Bookmark and Share Email this page Email Print this page Print Pin It
Feed Feed

Feb 13, 201811:45 AMInside Wisconsin

with Tom Still

Foxconn showing all signs they’re in Wisconsin to stay

(page 2 of 2)

In Milwaukee, the Regional Talent Partnership organized through the Milwaukee 7 economic development group is trying to meet the area’s workforce attraction and retention demands — including those tied to Foxconn.

UW–Milwaukee Chancellor Mark Mone is leading that partnership, which involves other universities and technical colleges. The group includes UW–Parkside and Gateway Technical College, which is knee-deep in Foxconn workforce planning in Racine and Kenosha counties. Mone will speak at the March 19 Wisconsin Tech Summit in Waukesha, where Foxconn representatives will meet with emerging companies.

Marquette University and the Milwaukee School of Engineering are examples of colleges where Foxconn representatives have met with students and faculty; MSOE has announced plans for a gift-funded $34-million computational science and artificial science center to keep up with growing talent and R&D demands.

The city of Milwaukee is examining the possibility of expanded Amtrak service in the Milwaukee-to-Chicago rail route, in part to accommodate anticipated Foxconn workers traffic from the city to Racine County and back.

Meanwhile, reconstruction of I-94 south of Milwaukee is set to begin in earnest in 2019.

The highway will be widened from six lanes to eight from College Avenue in Milwaukee south to Highway 142 in Kenosha County. Interchanges will be rebuilt, as will frontage roads between Highway 20 and Highway KR, the stretch of interstate closest to the planned Foxconn campus.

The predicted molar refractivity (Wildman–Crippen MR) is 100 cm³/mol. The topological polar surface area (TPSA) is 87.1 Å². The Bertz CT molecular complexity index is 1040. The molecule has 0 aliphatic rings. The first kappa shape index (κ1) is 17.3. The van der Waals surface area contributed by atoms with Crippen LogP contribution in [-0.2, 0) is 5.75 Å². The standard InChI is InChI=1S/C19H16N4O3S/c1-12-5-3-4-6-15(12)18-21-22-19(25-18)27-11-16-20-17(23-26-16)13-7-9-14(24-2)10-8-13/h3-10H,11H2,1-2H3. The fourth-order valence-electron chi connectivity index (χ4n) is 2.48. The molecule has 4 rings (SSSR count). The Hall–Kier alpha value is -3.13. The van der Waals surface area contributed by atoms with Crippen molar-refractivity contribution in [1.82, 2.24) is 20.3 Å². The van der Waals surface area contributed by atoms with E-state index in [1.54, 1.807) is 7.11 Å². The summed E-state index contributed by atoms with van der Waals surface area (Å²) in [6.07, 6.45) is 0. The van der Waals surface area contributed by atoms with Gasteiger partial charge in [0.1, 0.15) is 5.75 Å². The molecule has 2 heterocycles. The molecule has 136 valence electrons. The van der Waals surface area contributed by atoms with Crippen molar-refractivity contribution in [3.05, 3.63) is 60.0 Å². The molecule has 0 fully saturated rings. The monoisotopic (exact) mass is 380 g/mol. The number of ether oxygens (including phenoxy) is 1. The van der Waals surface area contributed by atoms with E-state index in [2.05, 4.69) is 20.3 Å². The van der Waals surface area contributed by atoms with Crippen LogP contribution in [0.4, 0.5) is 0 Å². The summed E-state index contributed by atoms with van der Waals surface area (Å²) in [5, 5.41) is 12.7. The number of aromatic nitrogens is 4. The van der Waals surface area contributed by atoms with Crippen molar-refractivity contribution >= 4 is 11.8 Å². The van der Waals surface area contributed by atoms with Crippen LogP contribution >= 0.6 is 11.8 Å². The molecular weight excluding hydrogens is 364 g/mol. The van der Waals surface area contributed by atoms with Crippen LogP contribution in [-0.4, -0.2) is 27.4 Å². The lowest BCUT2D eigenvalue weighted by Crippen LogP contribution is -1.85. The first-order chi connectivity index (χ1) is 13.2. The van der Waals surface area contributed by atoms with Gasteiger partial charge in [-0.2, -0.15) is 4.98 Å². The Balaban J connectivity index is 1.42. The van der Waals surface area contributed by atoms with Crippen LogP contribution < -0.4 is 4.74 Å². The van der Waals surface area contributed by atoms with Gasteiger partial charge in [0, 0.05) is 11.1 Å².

While it’s a bittersweet experience for many farmers in the Racine town of Mount Pleasant, Foxconn is paying about five times per acre — about $50,000 — what land sold for before the company decided to build there.

Many people still have their doubts about the size of the Foxconn deal and remain concerned about environmental effects. At this point, however, those who still believe Foxconn is giving a giant head fake are only faking themselves.

Click here to sign up for the free IB ezine — your twice-weekly resource for local business news, analysis, voices, and the names you need to know. If you are not already a subscriber to In Business magazine, be sure to sign up for our monthly print edition here.

Old to new | New to old
Feb 13, 2018 08:01 pm
 Posted by  Anonymous

You know if you subsidized me with a guaranteed income Wisconsin gave Foxconn well I would be starting my small business in Wisconsin not another state- and fewer of us would be leaving. A large demographic loss the past few years according to the regional demographic figures is not just the young brain drain nor the dwindling numbers of legal Latinos but also middle age people with higher than average family incomes suggesting higher skills. (take 10 year tax filing figures and compare them the result is often negative for certain demographics) Those are the potential small entrepreneurs folks with resources and skills often critical to the economy. They don't have lobbyists so no one cares.

Feb 19, 2018 08:55 pm
 Posted by  Anonymous

Common sense for our tax dollars is lacking in this whole equation. What started as a $3B gift has now expanded to $4.5B. If FoxConn were to employ 13k workers, that equals our tax dollars subsidizing each worker about $350,000. In addition, environmental laws will be broken with an unknown amount of negative monetary and pollution damages to come. Supposedly, there is to be a 'break-even' point around year 2045 before our tax dollars can begin to come out of the red and into the black. Let's wait until year 2045 and then see if FoxConn will be here in Wisconsin to stay. Can we (Wisconsin) have the title and deed to this property in our name until 2045 since we will be paying for it?

Add your comment:
Bookmark and Share Email this page Email Print this page Print Pin It
Feed Feed
Edit Module

About This Blog

Tom Still is president of the Wisconsin Technology Council. He is the former associate editor of the Wisconsin State Journal.

Archives

Feed

Atom Feed Subscribe to the Inside Wisconsin Feed »

Recent Posts

Edit Module